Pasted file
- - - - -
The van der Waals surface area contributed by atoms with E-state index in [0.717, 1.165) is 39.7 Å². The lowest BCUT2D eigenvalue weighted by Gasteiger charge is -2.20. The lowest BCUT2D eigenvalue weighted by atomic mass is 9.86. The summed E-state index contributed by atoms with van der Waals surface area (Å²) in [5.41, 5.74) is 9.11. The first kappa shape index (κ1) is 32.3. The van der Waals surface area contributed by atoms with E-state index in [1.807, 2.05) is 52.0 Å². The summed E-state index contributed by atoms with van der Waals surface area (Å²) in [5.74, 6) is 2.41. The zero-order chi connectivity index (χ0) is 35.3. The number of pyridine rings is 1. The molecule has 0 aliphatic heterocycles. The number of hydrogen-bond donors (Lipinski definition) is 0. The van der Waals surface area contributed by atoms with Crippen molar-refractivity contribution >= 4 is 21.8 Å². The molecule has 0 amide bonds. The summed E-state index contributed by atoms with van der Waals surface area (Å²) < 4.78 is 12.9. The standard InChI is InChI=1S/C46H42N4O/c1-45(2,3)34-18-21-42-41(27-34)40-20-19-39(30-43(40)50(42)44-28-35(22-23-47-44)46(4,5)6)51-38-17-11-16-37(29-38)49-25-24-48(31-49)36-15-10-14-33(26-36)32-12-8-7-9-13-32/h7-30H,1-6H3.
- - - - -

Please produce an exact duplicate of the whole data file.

The van der Waals surface area contributed by atoms with E-state index in [0.717, 1.165) is 39.7 Å². The lowest BCUT2D eigenvalue weighted by Gasteiger charge is -2.20. The lowest BCUT2D eigenvalue weighted by atomic mass is 9.86. The summed E-state index contributed by atoms with van der Waals surface area (Å²) in [5.41, 5.74) is 9.11. The first kappa shape index (κ1) is 32.3. The van der Waals surface area contributed by atoms with E-state index in [1.807, 2.05) is 52.0 Å². The summed E-state index contributed by atoms with van der Waals surface area (Å²) in [5.74, 6) is 2.41. The zero-order chi connectivity index (χ0) is 35.3. The number of pyridine rings is 1. The molecule has 0 aliphatic heterocycles. The number of hydrogen-bond donors (Lipinski definition) is 0. The van der Waals surface area contributed by atoms with Crippen molar-refractivity contribution >= 4 is 21.8 Å². The molecule has 0 amide bonds. The summed E-state index contributed by atoms with van der Waals surface area (Å²) < 4.78 is 12.9. The standard InChI is InChI=1S/C46H42N4O/c1-45(2,3)34-18-21-42-41(27-34)40-20-19-39(30-43(40)50(42)44-28-35(22-23-47-44)46(4,5)6)51-38-17-11-16-37(29-38)49-25-24-48(31-49)36-15-10-14-33(26-36)32-12-8-7-9-13-32/h7-30H,1-6H3.